Dubbed the RQ-180, this drone is designed to penetrate “deep into heavily defended airspace,” according to Aviation Week, which details the project in a cover story released Friday.
In discussions of drone warfare, defense analysts have long noted that drones have worked well for the US military in wars like Iraq and Afghanistan, where enemy fighters had little to no air-defense capabilities.
Yet they acknowledge, too, that it’s actually not too hard to shoot down America’s current crop of go-to drones, like the Predator and the Reaper, since they don’t have any stealth technology.
Indeed, in the Bosnia war, for example, drones were almost dismissed as a viable military weapon, because it was so easy to shoot them down. In the 1999 NATO bombing of Yugoslavia, 15 of the 17 allied aircraft shot out of the skies by Serbian air defenses were drones.
“In contested airspace – a more plausible scenario for future conflicts – today’s UAS [unmanned aerial systems] would be extremely vulnerable,” said Gen. Roger Brady, at the time the outgoing commander of US Air Forces in Europe, at a UAS conference in 2010.
That is beginning to change. The new RQ-180, funded in the Air Force’s classified budget, would have cutting-edge stealth technology, so it could evade radar systems in a way that the Predator and Reaper drones cannot.
It would also have the ability to be deployed on electronic attack missions (targeting radar and communication systems), according to the Aviation Week article.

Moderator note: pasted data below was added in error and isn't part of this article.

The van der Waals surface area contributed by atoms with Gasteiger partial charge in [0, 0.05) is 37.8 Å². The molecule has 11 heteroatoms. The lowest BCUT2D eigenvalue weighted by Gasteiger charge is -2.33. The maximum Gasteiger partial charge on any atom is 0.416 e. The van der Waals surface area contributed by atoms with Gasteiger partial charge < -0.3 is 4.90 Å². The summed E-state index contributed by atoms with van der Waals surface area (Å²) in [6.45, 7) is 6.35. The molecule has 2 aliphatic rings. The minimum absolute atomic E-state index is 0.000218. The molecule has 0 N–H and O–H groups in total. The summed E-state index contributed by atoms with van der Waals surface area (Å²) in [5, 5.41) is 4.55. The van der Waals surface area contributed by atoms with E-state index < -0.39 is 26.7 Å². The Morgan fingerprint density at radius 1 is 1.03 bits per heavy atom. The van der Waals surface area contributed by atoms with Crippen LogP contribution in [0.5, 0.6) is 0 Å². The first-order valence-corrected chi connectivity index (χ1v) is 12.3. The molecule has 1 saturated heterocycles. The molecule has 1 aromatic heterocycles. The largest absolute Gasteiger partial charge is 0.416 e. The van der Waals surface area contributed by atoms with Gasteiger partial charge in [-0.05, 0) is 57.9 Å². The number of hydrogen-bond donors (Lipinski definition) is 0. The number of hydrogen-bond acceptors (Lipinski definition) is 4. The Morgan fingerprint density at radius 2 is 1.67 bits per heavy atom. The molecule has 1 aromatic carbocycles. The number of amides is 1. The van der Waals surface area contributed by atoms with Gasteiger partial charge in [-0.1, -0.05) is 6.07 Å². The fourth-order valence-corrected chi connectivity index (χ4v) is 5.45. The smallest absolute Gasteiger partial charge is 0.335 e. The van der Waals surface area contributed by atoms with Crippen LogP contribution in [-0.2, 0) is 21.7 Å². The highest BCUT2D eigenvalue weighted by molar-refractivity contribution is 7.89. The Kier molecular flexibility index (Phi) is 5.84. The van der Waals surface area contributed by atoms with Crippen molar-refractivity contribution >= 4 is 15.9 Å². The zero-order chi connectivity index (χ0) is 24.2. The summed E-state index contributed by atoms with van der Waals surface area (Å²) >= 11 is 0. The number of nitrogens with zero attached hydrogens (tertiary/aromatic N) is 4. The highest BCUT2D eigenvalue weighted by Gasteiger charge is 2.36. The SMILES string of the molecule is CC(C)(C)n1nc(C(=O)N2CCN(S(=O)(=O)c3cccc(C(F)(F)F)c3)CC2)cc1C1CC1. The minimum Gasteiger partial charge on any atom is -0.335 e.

This news comes the same week that the US Naval Research Laboratory (NRL) announced it had launched an all-electric, fuel cell-powered UAV (unmanned aerial vehicle) from a submerged submarine.
Launched out of a submarine’s torpedo tube, the UAV can then rise to the ocean surface, where it might resemble a buoy to the casual viewer. It can then be launched into the air on a mission to gather surveillance video for up to six hours.
The technology “meets the needs of the special operations community,” said Warren Schultz, program developer and manager of the NRL, in a statement. This in turn allows for a “relatively low cost” drone that could also be launched from, say, a pickup truck or a “small surface vessel,” according to NRL.
The use of drones will be pivotal in the Pentagon’s battles of the future, which already involve being “in a continuous state of war,” says retired Maj. Gen. James “Spider” Marks, former commander of the Army’s premier intelligence center at Fort Huachuca in Ariz.
This could ultimately mean “omnipresent” surveillance, Mr. Marks said in remarks Thursday at the McCain Institute in Washington. “We might have a capability that is so pervasive that we have ISR [intelligence, surveillance, and reconnaissance] on top of everybody all the time,” he said.
“What we are doing now will not go away,” he added. “We are now defining what our new ‘normal’ looks like.”